John Boehner. [Source: Slate]House Minority Leader John Boehner (R-OH) makes what some believe to be an implicit threat towards Representative Steve Driehaus (D-OH). Boehner, discussing Driehaus’s vote for the health care reform package, says Driehaus will pay a heavy price for his vote. “Take Steve Driehaus, for example,” Boehner says. “He may be a dead man. He can’t go home to the west side of Cincinnati. The Catholics will run him out of town.” After Boehner’s statement is publicized in the national media, Driehaus begins receiving death threats, and a right-wing Web site, The Whistleblower, publishes directions to his house urging readers to “protest” at his home. The headline of the article: “Tea Party Vows Revenge.” Driehaus’s press secretary Tim Mulvey releases a statement that reads in part, “This comes during the same one-week period that a right-wing special interest group published a photo of Rep. Driehaus and his children, the local Democratic Party headquarters in Cincinnati had a brick thrown through its front window, and Rep. Driehaus’s office received death threats.” Driehaus tells a reporter: “I’m very protective of my family, like most of us. There is no reason for my wife and kids to be brought into any of this. If people want to talk to me, if people want to approach me about an issue, I’m more than happy to talk about the issue, regardless of what side they’re on. But I do believe when you bring in a member’s family, that you’ve gone way too far.… Mr. Boehner made comments about me and my predicament when I go home which I felt were wildly out of bounds for his position and very irresponsible, quite frankly. He’s from next door [Boehner’s district adjoins Driehaus’s]. That’s not helpful. That’s irresponsible.” Shortly thereafter, Driehaus confronts Boehner on the floor of the House. “I didn’t think it was funny at all,” Driehaus will later recall. “I’ve got three little kids and a wife. I said to him: ‘John, this is bullsh_t, and way out of bounds. For you to say something like that is wildly irresponsible.’” According to Driehaus, Boehner did not intend to urge anyone to commit violence against him or his family: “But it’s not about what he intended—it’s about how the least rational person in my district takes it. We run into some crazy people in this line of work.” Driehaus will recall that Boehner is “taken aback” when confronted on the floor, but never actually says he is sorry: “He said something along the lines of, ‘You know that’s not what I meant.’ But he didn’t apologize.” [National Review, 3/18/2010; Cincinnati Enquirer, 3/24/2010; Politico, 3/24/2010; Rolling Stone, 1/5/2011] Republican Party chairman Michael Steele says of Boehner’s comments: “The leader does not condone violence, and his remark was obviously not meant to be taken literally. He is urging Americans to take the anger they’re feeling and focus it on building a new majority that will listen to the people.” [Politico, 3/24/2010] Boehner says that when he called Driehaus a “dead man,” he was referring to Driehaus’s political career. [Talk Radio News Service, 3/25/2010]
Congressional Democrats are calling on Republicans and tea party leaders to curb the harassment and death threats being directed at Democratic lawmakers and their families. The harassment and threats stem largely from tea party members and others who are virulently opposed to the health care reform proposed by Democrats and the Obama administration. As lawmakers head home for spring recess, the FBI, the Capitol Police, and the House sergeant-at-arms meet with the Democratic Caucus to hear lawmakers express their worry for the safety of themselves and their families. Phil Hare (D-IL) says he knows Democrats who have told their families to leave their home districts while the lawmakers are in Washington. “If this doesn’t get under control in short time, heaven forbid, someone will get hurt,” Hare says. Hare is holding eight town hall meetings in his district over the recess, and has requested that the Capitol Police coordinate with local law enforcement authorities to provide security. Hare’s wife has asked him to cancel the events, but Hare intends to go forward. “My wife is home alone, and I’m worried for her,” Hare says. “I am about to have my first grandchild. I don’t want to have to be worried.” In recent weeks, an unknown perpetrator cut the gas lines at the home of Thomas Perriello (D-VA)‘s brother, prompting an FBI investigation; the gas lines were cut after a tea party activist posted the brother’s address online, believing it to be Perriello’s (see March 19, 2010 and After). Steve Driehaus (D-OH) has had his address posted on tea party Web sites with exhortations for protesters to visit him at his home to protest his support for health care reform; a photo of Driehaus’s family was printed in a recent newspaper ad attacking Driehaus’s support for health care reform. A brick was recently thrown through the window of the Democratic Party’s office in Cincinnati (see March 19, 2010 and After). Bart Stupak (D-MI) says he has received numerous death threats (see March 19, 2010 and After). Hank Johnson (D-GA) says Democrats need to coordinate an internal security plan. Patrick Murphy (D-PA) says he fears that violence may erupt in the districts. Minority leader John Boehner (R-OH) has condemned the threats, but Driehaus has complained that Boehner has implied his own threat towards himself and his family, calling Driehaus a “dead man” for voting for the health care legislation (see March 18, 2010 and After). Boehner blames Democrats for causing the violence: “I know many Americans are angry over this health care bill and that Washington Democrats just aren’t listening,” he says in a statement. “But, as I’ve said, violence and threats are unacceptable. That’s not the American way. We need to take that anger and channel it into positive change. Call your congressman, go out and register people to vote, go volunteer on a political campaign, make your voice heard—but let’s do it the right way.” Hare says Boehner needs to apologize for his own words and restrain fellow House Republicans, whom Hare says often “rile up” protesters from the Capitol balcony. “If he can’t control his members, they have to find someone who can,” Hare says. At least one Democrat has stood up to the threats; when tea party activists paid a visit to the office of Jim Moran (D-VA) earlier this week, aides got between the protesters and the clearly angry Moran. When the activists asked the aides if Moran needed “bodyguards” to protect him, one aide responded: “We’re not protecting him from you. We’re protecting you from him.” House Majority Leader Steny Hoyer (D-MD) says he believes that Democrats and their families are in real danger from protesters. [Politico, 3/25/2010] House Majority Whip James Clyburn (D-SC) denounces “this crazy stuff the Republicans are doing here,” and says Boehner and other GOP leaders “ought to be ashamed of themselves for bringing these people here to Washington, DC, and they’re acting like this.” Tim Ryan (D-OH), on the House floor, criticizes “these tea bagger protesters who have been out today” and “call[s] on the Republicans to say shame on the tea party for that type of behavior.” Many Republicans and tea party officials claim that the incidents are fabrications, and have called on Democrats to apologize for making false accusations. Some say the racial epithets and death threats come from Democratic supporters who want to cast a poor light on the tea parties. Memphis tea party organizer Mark Skoda says there is an orchestrated attempt among Democrats and liberals to falsely paint the tea parties as racist. [Politico, 3/22/2010]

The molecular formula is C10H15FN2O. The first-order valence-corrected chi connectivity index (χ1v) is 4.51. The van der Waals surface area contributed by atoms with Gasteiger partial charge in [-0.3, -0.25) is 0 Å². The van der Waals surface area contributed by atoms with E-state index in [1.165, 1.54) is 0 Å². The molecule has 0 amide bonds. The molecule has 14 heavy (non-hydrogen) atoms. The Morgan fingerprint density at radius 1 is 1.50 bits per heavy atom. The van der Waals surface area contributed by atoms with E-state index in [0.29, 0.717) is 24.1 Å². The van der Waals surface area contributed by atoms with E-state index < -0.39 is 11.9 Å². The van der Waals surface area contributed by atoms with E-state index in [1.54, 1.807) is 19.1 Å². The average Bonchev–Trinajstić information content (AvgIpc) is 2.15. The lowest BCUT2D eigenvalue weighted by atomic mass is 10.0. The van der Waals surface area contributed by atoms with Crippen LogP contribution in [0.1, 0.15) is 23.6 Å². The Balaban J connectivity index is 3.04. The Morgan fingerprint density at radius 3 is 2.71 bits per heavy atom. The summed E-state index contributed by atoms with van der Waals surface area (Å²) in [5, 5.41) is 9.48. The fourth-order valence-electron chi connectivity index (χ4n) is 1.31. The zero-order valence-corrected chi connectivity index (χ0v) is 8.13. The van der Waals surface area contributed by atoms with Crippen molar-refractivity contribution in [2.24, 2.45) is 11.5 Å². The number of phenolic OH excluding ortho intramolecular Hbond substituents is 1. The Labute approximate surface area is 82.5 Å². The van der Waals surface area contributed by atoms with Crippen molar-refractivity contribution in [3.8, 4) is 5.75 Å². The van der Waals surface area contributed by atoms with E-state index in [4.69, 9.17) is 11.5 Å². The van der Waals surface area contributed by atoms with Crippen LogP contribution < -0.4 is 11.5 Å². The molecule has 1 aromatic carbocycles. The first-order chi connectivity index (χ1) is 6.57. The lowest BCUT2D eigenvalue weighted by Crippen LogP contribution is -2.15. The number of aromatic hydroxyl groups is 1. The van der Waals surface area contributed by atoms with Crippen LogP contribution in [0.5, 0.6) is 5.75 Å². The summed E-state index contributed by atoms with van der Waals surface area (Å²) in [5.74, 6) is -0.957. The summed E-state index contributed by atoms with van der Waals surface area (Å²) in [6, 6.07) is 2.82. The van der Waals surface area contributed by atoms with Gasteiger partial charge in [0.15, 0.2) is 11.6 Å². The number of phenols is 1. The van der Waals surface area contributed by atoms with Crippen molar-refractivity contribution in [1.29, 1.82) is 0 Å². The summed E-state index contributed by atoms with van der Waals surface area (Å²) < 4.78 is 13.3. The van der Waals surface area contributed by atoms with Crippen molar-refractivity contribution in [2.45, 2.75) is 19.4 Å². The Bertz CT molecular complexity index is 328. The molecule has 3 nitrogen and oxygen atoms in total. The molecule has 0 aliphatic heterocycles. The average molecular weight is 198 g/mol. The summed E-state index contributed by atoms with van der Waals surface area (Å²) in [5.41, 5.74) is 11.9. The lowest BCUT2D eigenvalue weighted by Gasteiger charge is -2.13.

Entity Tags: John Boehner, Hank Johnson, Federal Bureau of Investigation, Democratic Party, Bart Stupak, James Moran, US Capitol Police, Patrick Murphy, Thomas Perriello, James Clyburn, Obama administration, Mark Skoda, Phil Hare, Steny Hoyer, Steve Driehaus, Tim Ryan
Timeline Tags: Domestic Propaganda